What is it?
The first-generation Ford EcoSport small SUV was designed and engineered in Brazil, for Brazil. This new crossover, however, will be exported all over the world as part of the ‘One Ford’ global strategy.
Based on the Fiesta platform, the dramatic styling of the EcoSport remains faithful to the concept car shown at Asian motor shows earlier this year. It’s a loud, extrovert design that looks stunning in the metal. A massive, open-mouthed grille gives it a very different feel from the Fiesta, and the high bonnet line, machine gun-like foglights and heavily raked windscreen enhance the radical image. Narrow headlights add further aggression, while the flared wheel arches and rising beltline give the car a well planted look.
Ford has done a good job with the rear, too. The C-pillars and wraparound rear screen mesh together well, and the rear door- mounted spare wheel is well integrated, keeping the EcoSport under four metres in length.
What is it like?
Stepping into the high cabin is quite easy and there’s plenty of legroom for tall drivers due to the higher seating position. Much of the car’s interior is familiar from the latest Fiesta, although it does feel slightly more airy in the front.
The rear doors are a little on the small side, so ingress isn’t quite as easy as it is into the front, but rear-seat passengers have sufficient legroom to be comfortable. There’s plenty of space for your feet under the front seats and while the seating position is a bit upright, comfort is pretty good. But this is still a compact SUV, so don’t expect acres of legroom or a particularly airy cabin.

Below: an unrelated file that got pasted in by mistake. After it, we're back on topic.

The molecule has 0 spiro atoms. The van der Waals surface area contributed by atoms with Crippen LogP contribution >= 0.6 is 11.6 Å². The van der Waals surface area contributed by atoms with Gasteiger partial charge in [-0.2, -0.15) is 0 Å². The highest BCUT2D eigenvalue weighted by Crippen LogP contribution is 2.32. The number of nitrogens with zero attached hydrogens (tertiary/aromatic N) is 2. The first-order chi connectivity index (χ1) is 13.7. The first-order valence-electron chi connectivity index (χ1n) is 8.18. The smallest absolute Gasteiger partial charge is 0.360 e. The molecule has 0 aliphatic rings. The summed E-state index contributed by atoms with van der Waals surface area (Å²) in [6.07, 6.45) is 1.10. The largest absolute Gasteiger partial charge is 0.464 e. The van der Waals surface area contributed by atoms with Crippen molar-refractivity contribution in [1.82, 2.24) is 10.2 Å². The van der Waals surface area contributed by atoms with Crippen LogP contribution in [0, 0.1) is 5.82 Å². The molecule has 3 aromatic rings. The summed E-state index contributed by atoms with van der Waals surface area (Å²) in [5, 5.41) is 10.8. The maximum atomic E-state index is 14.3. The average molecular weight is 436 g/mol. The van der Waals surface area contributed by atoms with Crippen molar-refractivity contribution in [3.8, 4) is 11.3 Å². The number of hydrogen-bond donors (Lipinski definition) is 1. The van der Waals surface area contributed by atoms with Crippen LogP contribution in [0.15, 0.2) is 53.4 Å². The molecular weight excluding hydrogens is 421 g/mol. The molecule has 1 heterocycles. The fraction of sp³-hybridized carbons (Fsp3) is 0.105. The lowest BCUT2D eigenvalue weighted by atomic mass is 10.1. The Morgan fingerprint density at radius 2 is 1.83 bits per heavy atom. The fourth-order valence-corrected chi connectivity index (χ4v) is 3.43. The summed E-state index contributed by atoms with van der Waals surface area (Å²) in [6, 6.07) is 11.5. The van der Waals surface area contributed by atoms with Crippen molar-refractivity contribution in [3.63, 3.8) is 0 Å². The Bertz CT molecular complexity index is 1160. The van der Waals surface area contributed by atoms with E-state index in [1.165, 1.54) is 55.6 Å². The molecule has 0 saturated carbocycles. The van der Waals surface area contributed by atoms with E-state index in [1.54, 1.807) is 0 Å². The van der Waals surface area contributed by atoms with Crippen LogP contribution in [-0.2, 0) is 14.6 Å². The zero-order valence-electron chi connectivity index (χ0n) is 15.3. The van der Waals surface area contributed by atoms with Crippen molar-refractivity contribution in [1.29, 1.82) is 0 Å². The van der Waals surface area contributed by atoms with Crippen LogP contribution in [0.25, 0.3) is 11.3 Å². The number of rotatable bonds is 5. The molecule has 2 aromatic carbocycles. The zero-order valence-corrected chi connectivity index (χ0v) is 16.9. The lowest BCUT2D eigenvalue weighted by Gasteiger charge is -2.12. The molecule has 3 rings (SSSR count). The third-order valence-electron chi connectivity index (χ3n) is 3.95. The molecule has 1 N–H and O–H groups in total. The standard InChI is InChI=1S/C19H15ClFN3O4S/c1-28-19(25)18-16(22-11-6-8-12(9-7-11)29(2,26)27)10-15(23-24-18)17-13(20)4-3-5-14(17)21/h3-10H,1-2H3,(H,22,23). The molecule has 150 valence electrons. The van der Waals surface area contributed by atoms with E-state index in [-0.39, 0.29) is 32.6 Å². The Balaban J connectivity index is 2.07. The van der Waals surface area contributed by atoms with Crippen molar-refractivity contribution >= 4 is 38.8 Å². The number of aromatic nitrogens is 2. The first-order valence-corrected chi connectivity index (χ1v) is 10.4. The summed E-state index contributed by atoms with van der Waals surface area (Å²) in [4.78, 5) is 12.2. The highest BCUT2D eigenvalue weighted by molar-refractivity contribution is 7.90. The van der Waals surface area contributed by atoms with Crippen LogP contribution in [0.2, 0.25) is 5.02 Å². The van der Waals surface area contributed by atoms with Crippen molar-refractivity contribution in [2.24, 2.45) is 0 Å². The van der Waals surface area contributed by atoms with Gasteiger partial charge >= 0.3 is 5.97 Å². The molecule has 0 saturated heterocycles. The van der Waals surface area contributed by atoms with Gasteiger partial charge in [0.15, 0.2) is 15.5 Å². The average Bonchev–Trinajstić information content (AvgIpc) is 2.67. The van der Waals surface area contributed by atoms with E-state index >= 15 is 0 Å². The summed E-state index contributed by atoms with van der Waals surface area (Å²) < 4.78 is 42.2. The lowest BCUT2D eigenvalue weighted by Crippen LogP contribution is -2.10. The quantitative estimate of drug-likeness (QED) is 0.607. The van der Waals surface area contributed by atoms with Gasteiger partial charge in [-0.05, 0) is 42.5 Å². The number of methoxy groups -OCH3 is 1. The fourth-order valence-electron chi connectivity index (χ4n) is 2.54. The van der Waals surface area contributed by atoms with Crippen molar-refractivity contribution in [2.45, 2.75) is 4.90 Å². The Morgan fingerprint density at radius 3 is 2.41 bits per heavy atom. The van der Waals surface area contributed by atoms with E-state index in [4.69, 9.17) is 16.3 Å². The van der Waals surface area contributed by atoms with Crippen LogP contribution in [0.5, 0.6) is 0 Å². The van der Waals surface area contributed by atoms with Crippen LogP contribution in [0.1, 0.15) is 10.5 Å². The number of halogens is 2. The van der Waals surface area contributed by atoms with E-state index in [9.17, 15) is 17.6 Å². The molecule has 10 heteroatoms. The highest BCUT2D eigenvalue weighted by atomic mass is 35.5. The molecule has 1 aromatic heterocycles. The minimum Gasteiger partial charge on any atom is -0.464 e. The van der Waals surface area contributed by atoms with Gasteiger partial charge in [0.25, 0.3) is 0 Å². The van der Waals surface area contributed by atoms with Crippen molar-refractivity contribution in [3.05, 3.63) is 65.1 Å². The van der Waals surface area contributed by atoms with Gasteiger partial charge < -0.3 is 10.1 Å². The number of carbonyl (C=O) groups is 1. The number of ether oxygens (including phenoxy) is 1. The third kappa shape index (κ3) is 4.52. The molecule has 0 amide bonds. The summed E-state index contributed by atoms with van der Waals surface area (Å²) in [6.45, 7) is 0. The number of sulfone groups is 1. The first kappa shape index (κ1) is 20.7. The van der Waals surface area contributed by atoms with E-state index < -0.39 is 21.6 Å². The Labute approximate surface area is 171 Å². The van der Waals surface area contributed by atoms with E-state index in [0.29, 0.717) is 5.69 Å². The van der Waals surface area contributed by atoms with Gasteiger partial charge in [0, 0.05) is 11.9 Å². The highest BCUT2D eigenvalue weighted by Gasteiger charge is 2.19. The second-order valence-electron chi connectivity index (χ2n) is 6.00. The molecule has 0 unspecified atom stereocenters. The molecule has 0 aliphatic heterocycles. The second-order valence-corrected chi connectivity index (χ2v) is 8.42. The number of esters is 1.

You sit higher than in the front seat, so visibility out isn’t too bad, and you can adjust the backrest, but some rivals have more space in the rear.
Boot space is just 346 litres with the rear seats in position (they fold to offer 560 litres), which isn’t much more than some large hatches.
Our Brazilian-spec car was a petrol-powered 1.6-litre variant producing 113bhp and 115lb ft of torque. On motorways, there’s enough twist in the mid-range to get the 1243kg EcoSport moving quite effortlessly, and the motor pulls hard if you keep your foot down. Wind noise is well contained, tyre roar is pretty subdued and the miles just fly by.
On the dips and rises of flowing country roads, the EcoSport just doesn’t roll like something with its belly floating 200mm above the asphalt should. As with the Fiesta, the steering is both light and feelsome and this, together with good body control and beautifully weighted brakes, makes this car a joy to drive, even at a slightly relaxed pace. The light but accurate gearbox is super-slick, and it doesn’t mind being hurried too much, either.
Push the EcoSport much harder and there’s no loss of composure, not much body roll and not too much dive from the suspension. The steering wheel communicates the fact that there’s plenty of grip to spare and encourages you to push on. It just feels a bit special.
Should I buy one?
On the way back to Sao Paulo, we get to experience the EcoSport in less extreme traffic over some back roads with plenty of potholes and ridges, and the EcoSport’s sporty set-up felt too stiff here. While smaller bumps are absorbed with just a shimmy, larger craters register as thuds and upset the composure of the car.
Ford needs to find a compromise between comfort and grip to suit local conditions; the company usually does a stellar job so we assume it will get it right on the EcoSport, too.
It’s no surprise that Ford is turning the EcoSport into a global car. It’s attractive, fantastic to drive, comfortable, sufficiently spacious, well equipped and just the right size for city streets. The appeal is massive.
Price £14,000 (est); 0-62mph 11.9sec; Top speed 112mph; Economy na; CO2 na; Kerb weight 1243kg; Engine type 4 cyls, petrol, 1596cc; Power 113bhp at 6000rpm; Torque 115lb ft at 4250rpm; Gearbox 5-spd manual